If you want a better way to shop, hire, share video, or stay in touch with your significant other, you’ll love the companies that presented at today’s Y Combinator Demo Day session four. Many are already gaining traction, and investors are vying to get in before their valuations increase.
Check out why Y Combinator companies are all about mobile, as well as our coverage of the first, second, and third sessions. Here’s a look at the seven companies that strutted their stuff in session four:
Shoptiques: Local boutiques are great places to find unique women’s clothing, but the last thing most of them are set up to do is have an online presence. That’s where Shoptiques comes in. As we covered, it brings the inventory of small, local women’s clothing boutiques to the web. Consumers can come to Shoptiques and shop in all their favorite boutiques from all over the world, and boutiques are happy because they have a beautiful presence online and a new e-commerce arm. Shoptiques takes what it calls a “healthy commission” from each transaction. So far, Shoptiques has brought 12,000 products online from a clientele of 50 boutiques — and there is purportedly a “long” waiting list of other boutiques who want in on the action.
Pair : A private social network for couples first covered by TechCrunch last week, Pair lets two people create a private timeline where they share photos, videos, sketches, activities and more. The iPhone app, which launched just four days ago, has already garnered more than 50,000 registered users who have used Pair to send more than 1 million messages. Pair has received funding from SV Angel and Path founder Dave Morin, who told Pair’s team that Facebook has created social networking’s “cities,” Path is building its “houses,” and Pair is like its “bedroom.” I think the the one-click “Thinking of you” button could be a big hit with guys.
Daily Muse: Built on the idea that text-based job search is on the way out, we’ve covered how businesses can use Daily Muse to build compelling, media-rich websites about their company culture to hopefully attract talented new employees. It also has a unique focus on women. Daily Muse, which takes a $1,500 monthly subscription fee from companies, has attracted a base of 100,000 monthly active individual users since launching four weeks ago. Its clients include Pinterest, Foursquare, Klout, Tumblr, Goodwin Proctor, and many more — with 70 businesses on the waiting list.
Per Vices: Wireless apps today require dedicated hardware to control them. Per Vices says it can put an end to that with what it is calling “the Holy Grail of wireless technology.” Per Vices has created a single device that uses a technology called software defined radio (SDR) that purportedly can run any wireless application out there right now. The company says it is out to replace every existing wireless device on the market with this one single SDR device.
iCracked: Chances are, if you’ve owned an iPhone, iPod, or iPad, you’ve either cracked your screen at some point or come perilously close to doing so. iCracked has built a very booming business fixing those problems. iCracked says it is currently the nation’s largest iOS device repair company, and it has more than 500 technicians worldwide who can come to you and repair your cracked or water damaged device in a half hour for half the price of its competitors. The company has had over 10,000 customers in the past three months, tripling in size since January, and is signing up 10 new iTechs (device repair people) per week. Going forward, iCracked is looking to expand out of iOS, build an insurance arm, and launch device redistribution models.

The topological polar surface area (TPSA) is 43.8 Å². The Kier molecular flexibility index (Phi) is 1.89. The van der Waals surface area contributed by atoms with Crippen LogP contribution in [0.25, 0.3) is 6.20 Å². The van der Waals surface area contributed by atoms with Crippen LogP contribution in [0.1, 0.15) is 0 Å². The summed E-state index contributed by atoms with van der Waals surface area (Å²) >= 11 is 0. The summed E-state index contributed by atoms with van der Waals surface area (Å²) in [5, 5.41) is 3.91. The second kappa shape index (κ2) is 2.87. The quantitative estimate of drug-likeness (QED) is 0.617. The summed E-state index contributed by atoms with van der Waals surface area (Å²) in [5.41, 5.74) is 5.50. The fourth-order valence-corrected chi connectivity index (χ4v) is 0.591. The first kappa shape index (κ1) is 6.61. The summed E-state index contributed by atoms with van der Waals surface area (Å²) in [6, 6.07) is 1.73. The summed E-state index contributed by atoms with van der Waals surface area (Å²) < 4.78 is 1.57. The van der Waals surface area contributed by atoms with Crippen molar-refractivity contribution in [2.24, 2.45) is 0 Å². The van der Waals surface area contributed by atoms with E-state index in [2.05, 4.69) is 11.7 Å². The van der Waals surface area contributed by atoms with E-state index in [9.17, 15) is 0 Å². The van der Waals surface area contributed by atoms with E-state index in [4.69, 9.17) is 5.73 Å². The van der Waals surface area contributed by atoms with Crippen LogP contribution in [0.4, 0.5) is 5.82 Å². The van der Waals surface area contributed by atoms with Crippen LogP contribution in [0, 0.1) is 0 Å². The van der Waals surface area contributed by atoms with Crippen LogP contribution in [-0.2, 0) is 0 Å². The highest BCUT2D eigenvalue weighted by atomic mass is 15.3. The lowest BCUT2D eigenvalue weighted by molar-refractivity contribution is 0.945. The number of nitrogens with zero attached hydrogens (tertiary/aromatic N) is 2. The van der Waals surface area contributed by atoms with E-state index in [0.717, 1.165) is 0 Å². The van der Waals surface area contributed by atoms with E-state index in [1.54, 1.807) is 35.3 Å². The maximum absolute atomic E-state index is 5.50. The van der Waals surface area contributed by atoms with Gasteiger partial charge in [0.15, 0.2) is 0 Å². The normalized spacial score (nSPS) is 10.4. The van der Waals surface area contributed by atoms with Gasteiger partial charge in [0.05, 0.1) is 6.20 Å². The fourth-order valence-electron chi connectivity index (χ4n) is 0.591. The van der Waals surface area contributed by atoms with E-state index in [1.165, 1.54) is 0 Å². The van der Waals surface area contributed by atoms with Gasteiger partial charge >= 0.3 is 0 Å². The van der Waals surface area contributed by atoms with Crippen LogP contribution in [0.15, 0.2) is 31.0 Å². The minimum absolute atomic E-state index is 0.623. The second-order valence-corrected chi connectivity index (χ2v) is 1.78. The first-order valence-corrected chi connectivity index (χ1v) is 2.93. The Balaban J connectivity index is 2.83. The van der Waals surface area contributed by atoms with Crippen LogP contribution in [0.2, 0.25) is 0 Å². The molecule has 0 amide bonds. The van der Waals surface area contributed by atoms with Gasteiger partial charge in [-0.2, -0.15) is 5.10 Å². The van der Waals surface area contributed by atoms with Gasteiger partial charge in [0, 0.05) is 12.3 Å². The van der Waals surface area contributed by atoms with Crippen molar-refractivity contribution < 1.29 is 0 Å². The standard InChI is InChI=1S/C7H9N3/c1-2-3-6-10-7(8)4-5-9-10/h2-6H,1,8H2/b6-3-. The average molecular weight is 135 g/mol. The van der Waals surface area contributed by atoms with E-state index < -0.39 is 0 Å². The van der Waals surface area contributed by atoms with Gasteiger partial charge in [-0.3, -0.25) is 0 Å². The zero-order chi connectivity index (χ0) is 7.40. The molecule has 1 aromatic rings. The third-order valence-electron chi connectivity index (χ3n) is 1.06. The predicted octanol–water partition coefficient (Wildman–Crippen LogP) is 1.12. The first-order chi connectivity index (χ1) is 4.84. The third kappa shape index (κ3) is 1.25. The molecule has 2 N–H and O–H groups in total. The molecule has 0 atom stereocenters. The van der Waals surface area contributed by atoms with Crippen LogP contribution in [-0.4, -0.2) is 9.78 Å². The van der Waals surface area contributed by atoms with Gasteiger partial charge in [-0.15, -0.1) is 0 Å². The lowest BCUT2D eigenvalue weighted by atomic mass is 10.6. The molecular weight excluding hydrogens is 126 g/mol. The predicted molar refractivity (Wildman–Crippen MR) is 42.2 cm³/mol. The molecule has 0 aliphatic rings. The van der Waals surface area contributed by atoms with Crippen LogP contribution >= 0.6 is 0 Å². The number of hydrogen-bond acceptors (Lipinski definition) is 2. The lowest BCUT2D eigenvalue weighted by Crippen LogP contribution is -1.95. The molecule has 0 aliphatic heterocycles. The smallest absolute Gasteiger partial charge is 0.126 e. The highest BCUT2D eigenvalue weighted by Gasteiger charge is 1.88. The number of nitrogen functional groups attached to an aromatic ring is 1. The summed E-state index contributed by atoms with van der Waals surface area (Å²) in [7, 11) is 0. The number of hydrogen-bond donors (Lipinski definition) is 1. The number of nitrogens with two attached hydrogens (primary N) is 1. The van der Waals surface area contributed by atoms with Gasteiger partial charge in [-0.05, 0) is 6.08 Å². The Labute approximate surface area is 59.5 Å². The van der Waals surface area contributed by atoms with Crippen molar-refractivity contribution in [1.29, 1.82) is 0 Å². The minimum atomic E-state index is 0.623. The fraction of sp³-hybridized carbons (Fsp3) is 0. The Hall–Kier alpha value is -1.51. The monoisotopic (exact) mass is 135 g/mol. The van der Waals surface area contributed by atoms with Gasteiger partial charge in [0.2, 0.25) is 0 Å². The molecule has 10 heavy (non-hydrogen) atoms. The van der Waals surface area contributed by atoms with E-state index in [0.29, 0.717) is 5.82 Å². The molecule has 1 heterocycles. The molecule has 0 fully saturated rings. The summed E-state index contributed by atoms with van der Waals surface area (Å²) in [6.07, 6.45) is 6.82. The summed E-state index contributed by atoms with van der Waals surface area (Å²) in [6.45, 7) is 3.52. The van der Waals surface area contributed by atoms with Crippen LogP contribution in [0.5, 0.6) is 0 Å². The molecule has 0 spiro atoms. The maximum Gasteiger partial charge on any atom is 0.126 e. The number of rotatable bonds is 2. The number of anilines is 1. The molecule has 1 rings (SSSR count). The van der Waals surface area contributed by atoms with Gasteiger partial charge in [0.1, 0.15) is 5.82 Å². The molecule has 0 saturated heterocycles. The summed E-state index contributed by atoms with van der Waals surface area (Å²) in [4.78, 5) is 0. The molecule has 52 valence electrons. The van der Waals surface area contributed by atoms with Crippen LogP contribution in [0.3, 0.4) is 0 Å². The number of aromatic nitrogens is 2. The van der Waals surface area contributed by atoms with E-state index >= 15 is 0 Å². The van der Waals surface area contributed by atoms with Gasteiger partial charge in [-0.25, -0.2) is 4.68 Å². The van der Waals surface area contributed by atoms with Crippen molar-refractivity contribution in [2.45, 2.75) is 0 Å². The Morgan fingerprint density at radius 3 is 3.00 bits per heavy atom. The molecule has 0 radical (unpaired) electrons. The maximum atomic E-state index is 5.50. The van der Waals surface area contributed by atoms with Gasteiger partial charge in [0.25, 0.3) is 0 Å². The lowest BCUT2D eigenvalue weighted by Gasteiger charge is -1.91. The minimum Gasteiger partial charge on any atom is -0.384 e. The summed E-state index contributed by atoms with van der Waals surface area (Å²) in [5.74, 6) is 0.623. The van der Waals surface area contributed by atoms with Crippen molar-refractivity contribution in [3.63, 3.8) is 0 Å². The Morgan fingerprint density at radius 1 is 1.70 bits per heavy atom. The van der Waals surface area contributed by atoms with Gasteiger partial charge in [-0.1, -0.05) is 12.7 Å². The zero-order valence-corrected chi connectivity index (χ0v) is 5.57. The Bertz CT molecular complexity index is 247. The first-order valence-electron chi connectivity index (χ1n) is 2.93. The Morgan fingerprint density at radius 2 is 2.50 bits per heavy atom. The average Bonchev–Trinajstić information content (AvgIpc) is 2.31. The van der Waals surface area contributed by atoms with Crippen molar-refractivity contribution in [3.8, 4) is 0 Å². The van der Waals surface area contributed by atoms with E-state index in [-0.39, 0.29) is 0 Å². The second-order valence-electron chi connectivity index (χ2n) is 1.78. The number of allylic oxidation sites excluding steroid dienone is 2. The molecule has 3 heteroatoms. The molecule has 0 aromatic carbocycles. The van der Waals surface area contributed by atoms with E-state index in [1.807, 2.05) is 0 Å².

Socialcam: An app for shooting and publishing videos from your mobile device. You could call it an Instagram for video thanks to its sharing feed and filters. It’s growing like wildfire, with daily active users up 300% in the past 3 months. Co-founded by Justin.tv CEO Michael Seibel and staffed with more alums from that company, Socialcam has one of the most experienced teams in video. The company has raised $1.2 million of it $1.5 million seed round, and will close the round in the next two weeks. I’ve heard Socialcam has clout with teens, so it’s definitely one to watch.
AnyVivo: Ever want to buy a jellyfish online, but end up being bummed to discover that it’s not exactly in Amazon’s purview? Anyvivo has your back. This startup sells living things online and delivers them anywhere in the United States. It has started with jellyfish, and has had some impressive traction: In March the company will post nearly $150,000 in sales with profit margins in excess of 50%. The company has a 6,000 square foot warehouse in San Francisco and a full-time team of eight. People want pets that make them stand out, and Anyvivo delivers.
[Image Credit: Intuit]
Read more Y Combinator Demo Day coverage and check out all 39 startups who presented publicly:
- TechCrunch’s Picks: The 10 Best Startups From Y Combinator Demo Day
- At Y Combinator’s Biggest Demo Day Yet, Mobile Is Taking Over
- YC Demo Day Session 1: PlanGrid, Medigram, Zillabyte, HireArt, Flutter, Givespark, Popset, SendHub, Screenleap, Coderwall, LVL6
- YC Demo Day Session 2: Midnox, 42Floors, Sonalight, Your Mechanic
- YC Demo Day Session 3: Crowdtilt, Flypad, Carsabi, Anyperk, TiKL, Dealupa, Priceonomics, Kyte, EveryArt
- YC Demo Day Session 5: Hackpad, FamilyLeaf, Ark, Chute, Minefold, Exec, 99dresses, Matterport